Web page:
F11Anth110-Lec11 - culture = technology? type =...

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Unformatted text preview: culture = technology? type = technological determinism classification Venn Diagram; Tylor and Morgan past cognitive categories and/or discreetness of behavior di t fb h i natural v. artificial classes unaltered vs. synthetic pyrotechnology t h l classification = Carl von Linn & Linnaean taxonomy cutmarks on bone v. painted pots statistical approaches; ethnoarchaeology; ethnoarchaeology; material science; post-processual post- verification of... of primary & secondary classifications (e.g., biological species) typology = taxonomic v. paradigmatic "artifact" vs. "geofacts" vs "geofacts" approaches to technology Oscar Montelius & archaeological typology technological & form; functional; stylistic two or more states attribute = technology as process lifelife-history model common types of physical 2 remains technology technology integral to the human adaptation, if not strictly definitive f it d fi iti of it... Hawkes' pyramid k id technological determinism... practical application of science industrial arts interfacing/ adapting to environ 3 Thorstein Veblen (1857-1929), American sociologist & A i i l it economist 4 forms of tech determinism L.A. White Ev Anth C.J. Thomsen V.G. Childe Three Age System Ag/Civ Revolutions Karl Marx Production 5 origins of classification classification the = Carl von Linn (Carolus Linneaus) Linneaus) act of distributing things into discrete categories (types) defined by common set of attributes things = anything (e.g., types of lawn mowers) categorization = truth???. Swedish naturalist classification of biological world in hierarchical fashion according to degrees of similarity d f i il it modern Linnaean taxonomy ordering of elements into a system of classes allo ing us to st d the relationships bet een them allowing s study between 7 subspecies, species, g p , p , genera, , families...order, class, kingdom Systema Naturae 1758 8 branches define degrees of similarity primary classification = classification based on one or more directly observable attribute secondary classification = classification based on one or more attribute that is inferred or hypothesized, but not directly observable e.g., biological species = two big inferential issues 9 10 origins of archaeological classification Oscar M O Montelius (1843-1921) li (1843 transformed Carl von Linn's taxonomic system into a typological approach that all archaeologists today use, in one use form or another typology = the systematic organization of artifacts into yp gy y g "types" on the basis of shared attributes both represent chiefdoms classification based on size Oscar Montelius 11 12 attribute = a minimal characteristic of an physical remain such that it cannot be further subdivided type = technological = a class or category of data defined by a consistent and l f d d fi d b i d unique clustering of attributes (i.e., they are shared) consistent = usually or always present unique = mutually exclusive characteristics of the raw materials and the methods used to manufacture/maintain an artifact characteristics of the three-dimensional shape of the artifact threecharacteristics that pertain to the ways in which an artifact was used (i.e., its role in systemic context) characteristics that are unique to a particular person, a group of people or period of time form = functional = 1-10 1 10 11-20 11 20 attributes that define "red" type do not p yp overlap with those that define "blue" type; all attributes are potentially diagnostic of the types attributes that define "red" type overlap with those that define "blue" type; y only those attributes that are non-overlapping are useful for distinguishing types 14 stylistic = 8 13 8-13 primary or secondary? 13 attributes and units natural v. artificial classification attributes can b qualitative ( ib be li i (categorical, nominal) i l i l) natural classification = e.g., bowl-jar-plate, red-green-blue bowl-jarred-greene.g., small-medium-large, centimeters, grams, grams per small-mediumliter, visible light wavelength attributes can be quantitative (ordinal, ratio scale) tt ib t b tit ti ( di l ti l ) The view that the natural world is ordered in systematic and observable ways and that the classification system of the scientist is an accurate and precise representation of this natural order one just has to find the right attributes attributes have to come in two or more states to be useful for classification (or must be statistically ( y distinguishable if quantitative) artificial classification = Although there is order in the natural world, it is too complex for us to accurately and precisely represent in a classification system. Classification is an arbitrary imposition of order that may not have any necessary relationship to reality its all arbitrary (most extreme view)! 16 15 natural v. artificial & cognitive categories should archaeological classification seek to replicate the th cognitive categories of past peoples iti t i f t l complex and unknowable? an unnecessarily narrow view of archaeological classification? few archaeologists try only to create a "map of the p prehistoric mind" by developing classification systems. y p g y in many instances "cognitive categories" are irrelevant 17 18 cutmarks and hammerstone marks on bones (2.3 mya) classification of damage types helps to organize our view of variability in behavior did the hominids have "cognitive categories" for different cutmarks? other attributes may lead to typologies that corresponds to past "cognitive categories" to what extent does making such an assumption affect the explanation of the past? 19 20 natural v. artificial classification Prof verification of classification systems B's view: are often (but not always) discrete behaviors verification = the action of establishing or testing the ifi i h i f bli hi i h truth or correctness of a fact, theory, statement, etc., by means of special investigation or comparison of data statistical approaches i.e., specific behaviors occur at particular times and particular places, which are distinguished from other behaviors that occur at other times and places. classification leads to statistically significant patterning the hair color vs age vs gender as a good predictor of... of vs. vs. more discrete individual behaviors are the better they will submit to a natural classification classification. 21 22 verification of classification systems ethnoarchaeological approaches ethnoarchaeological approaches h h l i l h general statements e.g., people tend to be opportunistic about tools used for mundane tasks, but invest considerable effort in producing special artifacts, particularly those destined for ritual or symbolic use general statements are broadly relevant ( g y (i.e., can p , potentially y be applied in any time-space situation) time ethnoarchaeology = the study of human behavior in living societies to see how different forms of material culture function in systemic context AND how those elements exit systemic context (the full life history...) specific statements ifi e.g., snake-head bowls are used in male rite-of-passage snakerite-ofceremonies specific statements are usually only useful when there is continuity between archaeological culture and modern society, society or at least to cultures with a similar subsistence level and roughly the same ecological background 23 24 verification of classification systems general approaches to classification material science approaches i l i h i l ifi i (Linnean system) (Li ) taxonomic classification (Li Linnean using measures adopted from engineering (and economics) to show how different types have distinctly different functional properties partitioning of artifacts into ever smaller groups based on a hierarchy of attributes e.g., strength testing and thermal resistance of ceramics, economic utility of different stone t l f tilit f diff t t tool forms, structural penetrability of a t t l t bilit f military fort intimately linked to experimental archaeology appropriate when you have a priori reason for inferring the relative importance of different attributes postpost-processual approaches gaining an "intuitive" appreciation for the meaning of a type of artifact e.g., meaning of material culture gleaned through reenactments of i f t i l lt l d th h t t f rituals 25 26 paradigmatic classification classifications that weight all attributes equally l ifi i h i h ll ib ll good when you do not have an independent basis for assessing the "importance" of different attributes i th "i t " f diff t tt ib t 27 28 ...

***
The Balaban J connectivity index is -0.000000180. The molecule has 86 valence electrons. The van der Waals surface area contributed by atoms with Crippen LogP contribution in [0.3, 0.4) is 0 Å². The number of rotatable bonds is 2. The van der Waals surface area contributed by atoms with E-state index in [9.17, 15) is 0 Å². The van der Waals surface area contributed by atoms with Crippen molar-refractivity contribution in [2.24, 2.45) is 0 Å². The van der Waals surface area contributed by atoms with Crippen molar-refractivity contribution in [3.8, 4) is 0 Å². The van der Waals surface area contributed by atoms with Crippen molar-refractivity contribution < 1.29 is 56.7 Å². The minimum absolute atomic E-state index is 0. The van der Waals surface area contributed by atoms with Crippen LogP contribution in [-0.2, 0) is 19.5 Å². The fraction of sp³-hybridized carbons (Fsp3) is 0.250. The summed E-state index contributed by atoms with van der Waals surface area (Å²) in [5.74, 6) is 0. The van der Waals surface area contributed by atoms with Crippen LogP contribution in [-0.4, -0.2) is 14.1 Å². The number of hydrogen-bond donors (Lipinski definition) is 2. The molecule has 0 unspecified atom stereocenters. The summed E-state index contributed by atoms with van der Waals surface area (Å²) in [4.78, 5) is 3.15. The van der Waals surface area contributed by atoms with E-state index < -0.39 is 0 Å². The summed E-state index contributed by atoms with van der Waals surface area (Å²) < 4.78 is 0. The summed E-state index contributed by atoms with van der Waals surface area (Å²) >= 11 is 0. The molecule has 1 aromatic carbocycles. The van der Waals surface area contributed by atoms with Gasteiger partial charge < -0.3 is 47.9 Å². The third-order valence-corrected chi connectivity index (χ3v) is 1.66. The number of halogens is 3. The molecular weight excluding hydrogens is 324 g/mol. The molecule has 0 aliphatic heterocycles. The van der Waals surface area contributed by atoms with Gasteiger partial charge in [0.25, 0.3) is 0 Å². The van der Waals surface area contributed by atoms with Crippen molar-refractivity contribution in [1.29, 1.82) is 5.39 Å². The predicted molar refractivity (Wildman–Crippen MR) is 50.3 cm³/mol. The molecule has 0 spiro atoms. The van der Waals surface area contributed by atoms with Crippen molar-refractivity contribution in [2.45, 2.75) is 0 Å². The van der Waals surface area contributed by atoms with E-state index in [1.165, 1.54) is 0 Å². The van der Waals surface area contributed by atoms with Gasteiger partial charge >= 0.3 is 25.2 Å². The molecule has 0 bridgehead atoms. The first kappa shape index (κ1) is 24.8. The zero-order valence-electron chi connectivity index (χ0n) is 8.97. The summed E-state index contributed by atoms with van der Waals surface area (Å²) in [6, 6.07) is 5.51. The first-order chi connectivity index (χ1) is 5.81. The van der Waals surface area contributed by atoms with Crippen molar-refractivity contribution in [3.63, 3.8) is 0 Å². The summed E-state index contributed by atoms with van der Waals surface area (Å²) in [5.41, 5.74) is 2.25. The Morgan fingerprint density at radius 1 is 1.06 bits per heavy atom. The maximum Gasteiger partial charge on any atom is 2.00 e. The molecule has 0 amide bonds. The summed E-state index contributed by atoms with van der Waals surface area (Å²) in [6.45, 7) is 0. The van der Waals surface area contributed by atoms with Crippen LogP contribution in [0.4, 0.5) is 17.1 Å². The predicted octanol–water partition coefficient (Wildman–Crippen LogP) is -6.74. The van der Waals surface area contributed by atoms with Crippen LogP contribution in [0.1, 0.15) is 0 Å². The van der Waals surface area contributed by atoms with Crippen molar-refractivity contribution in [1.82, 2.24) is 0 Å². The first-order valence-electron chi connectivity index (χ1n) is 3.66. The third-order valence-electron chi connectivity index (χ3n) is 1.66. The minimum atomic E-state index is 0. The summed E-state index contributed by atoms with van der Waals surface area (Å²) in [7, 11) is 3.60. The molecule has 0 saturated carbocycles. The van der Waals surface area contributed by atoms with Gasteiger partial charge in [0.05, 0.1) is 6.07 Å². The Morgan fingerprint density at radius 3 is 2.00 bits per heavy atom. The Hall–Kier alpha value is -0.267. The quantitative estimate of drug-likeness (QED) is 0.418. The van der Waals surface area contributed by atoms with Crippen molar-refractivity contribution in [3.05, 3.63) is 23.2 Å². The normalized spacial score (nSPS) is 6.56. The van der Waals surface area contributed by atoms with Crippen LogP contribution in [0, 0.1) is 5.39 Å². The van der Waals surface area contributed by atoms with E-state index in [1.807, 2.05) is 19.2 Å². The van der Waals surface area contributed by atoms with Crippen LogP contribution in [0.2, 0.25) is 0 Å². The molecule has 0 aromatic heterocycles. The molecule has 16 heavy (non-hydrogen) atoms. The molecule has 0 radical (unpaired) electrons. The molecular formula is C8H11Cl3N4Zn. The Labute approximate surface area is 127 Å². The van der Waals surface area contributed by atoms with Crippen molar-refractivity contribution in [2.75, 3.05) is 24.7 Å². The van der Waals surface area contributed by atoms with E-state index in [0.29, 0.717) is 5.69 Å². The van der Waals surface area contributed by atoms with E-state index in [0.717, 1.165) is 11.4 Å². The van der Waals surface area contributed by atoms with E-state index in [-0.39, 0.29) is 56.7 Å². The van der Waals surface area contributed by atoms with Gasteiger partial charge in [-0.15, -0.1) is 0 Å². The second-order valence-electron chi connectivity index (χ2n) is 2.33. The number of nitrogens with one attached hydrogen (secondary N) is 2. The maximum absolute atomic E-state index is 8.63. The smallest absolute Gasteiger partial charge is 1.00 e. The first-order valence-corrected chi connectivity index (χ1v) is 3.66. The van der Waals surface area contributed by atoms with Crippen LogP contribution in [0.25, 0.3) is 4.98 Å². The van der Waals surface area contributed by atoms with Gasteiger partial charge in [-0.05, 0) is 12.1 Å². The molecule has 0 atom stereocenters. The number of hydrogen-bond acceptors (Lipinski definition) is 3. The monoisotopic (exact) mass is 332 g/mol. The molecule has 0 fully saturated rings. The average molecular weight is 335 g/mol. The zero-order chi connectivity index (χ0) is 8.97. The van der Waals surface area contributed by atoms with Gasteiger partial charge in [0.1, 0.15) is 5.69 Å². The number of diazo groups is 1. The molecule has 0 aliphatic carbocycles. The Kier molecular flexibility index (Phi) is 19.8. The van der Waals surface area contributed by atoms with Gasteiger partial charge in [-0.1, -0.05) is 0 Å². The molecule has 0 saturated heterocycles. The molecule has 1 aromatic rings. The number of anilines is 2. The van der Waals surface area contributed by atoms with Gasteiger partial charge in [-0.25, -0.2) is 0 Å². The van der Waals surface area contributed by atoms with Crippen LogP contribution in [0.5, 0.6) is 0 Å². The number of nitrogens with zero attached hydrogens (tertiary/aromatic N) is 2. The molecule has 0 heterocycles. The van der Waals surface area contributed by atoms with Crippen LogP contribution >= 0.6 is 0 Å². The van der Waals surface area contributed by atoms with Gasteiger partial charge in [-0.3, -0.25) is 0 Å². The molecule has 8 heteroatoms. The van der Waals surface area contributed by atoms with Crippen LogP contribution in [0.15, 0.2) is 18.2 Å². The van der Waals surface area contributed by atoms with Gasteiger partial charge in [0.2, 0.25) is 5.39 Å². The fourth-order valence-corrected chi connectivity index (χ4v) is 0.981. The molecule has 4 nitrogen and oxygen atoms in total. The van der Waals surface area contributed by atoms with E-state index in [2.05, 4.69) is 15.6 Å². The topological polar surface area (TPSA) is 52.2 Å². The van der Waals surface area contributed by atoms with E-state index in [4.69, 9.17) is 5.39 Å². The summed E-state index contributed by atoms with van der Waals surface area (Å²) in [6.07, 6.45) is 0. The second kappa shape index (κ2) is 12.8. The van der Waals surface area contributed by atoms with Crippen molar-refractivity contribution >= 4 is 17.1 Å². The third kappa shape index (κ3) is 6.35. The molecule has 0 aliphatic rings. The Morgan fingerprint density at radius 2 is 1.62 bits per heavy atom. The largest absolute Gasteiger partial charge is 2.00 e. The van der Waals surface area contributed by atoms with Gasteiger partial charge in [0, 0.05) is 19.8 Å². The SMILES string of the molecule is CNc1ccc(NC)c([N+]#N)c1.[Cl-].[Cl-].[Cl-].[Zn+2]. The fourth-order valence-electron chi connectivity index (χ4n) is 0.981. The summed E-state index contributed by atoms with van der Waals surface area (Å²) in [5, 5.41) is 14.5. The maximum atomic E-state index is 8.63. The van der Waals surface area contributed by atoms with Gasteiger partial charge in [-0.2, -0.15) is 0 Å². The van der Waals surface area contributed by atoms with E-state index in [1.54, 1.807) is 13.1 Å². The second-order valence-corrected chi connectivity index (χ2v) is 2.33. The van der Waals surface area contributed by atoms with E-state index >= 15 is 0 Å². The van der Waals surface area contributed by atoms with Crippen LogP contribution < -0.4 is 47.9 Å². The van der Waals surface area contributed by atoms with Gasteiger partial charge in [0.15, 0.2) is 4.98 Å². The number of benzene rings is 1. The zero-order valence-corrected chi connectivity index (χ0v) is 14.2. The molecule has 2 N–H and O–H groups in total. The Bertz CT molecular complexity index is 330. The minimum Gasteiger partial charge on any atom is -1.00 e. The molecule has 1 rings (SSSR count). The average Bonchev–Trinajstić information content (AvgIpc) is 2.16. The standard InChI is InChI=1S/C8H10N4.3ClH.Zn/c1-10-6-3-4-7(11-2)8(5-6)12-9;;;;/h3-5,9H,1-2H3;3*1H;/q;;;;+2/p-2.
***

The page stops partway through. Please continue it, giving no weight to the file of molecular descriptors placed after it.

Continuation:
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This note was uploaded on 02/04/2012 for the course ANTHRO 124P taught by Professor Fessler during the Spring '07 term at UCLA.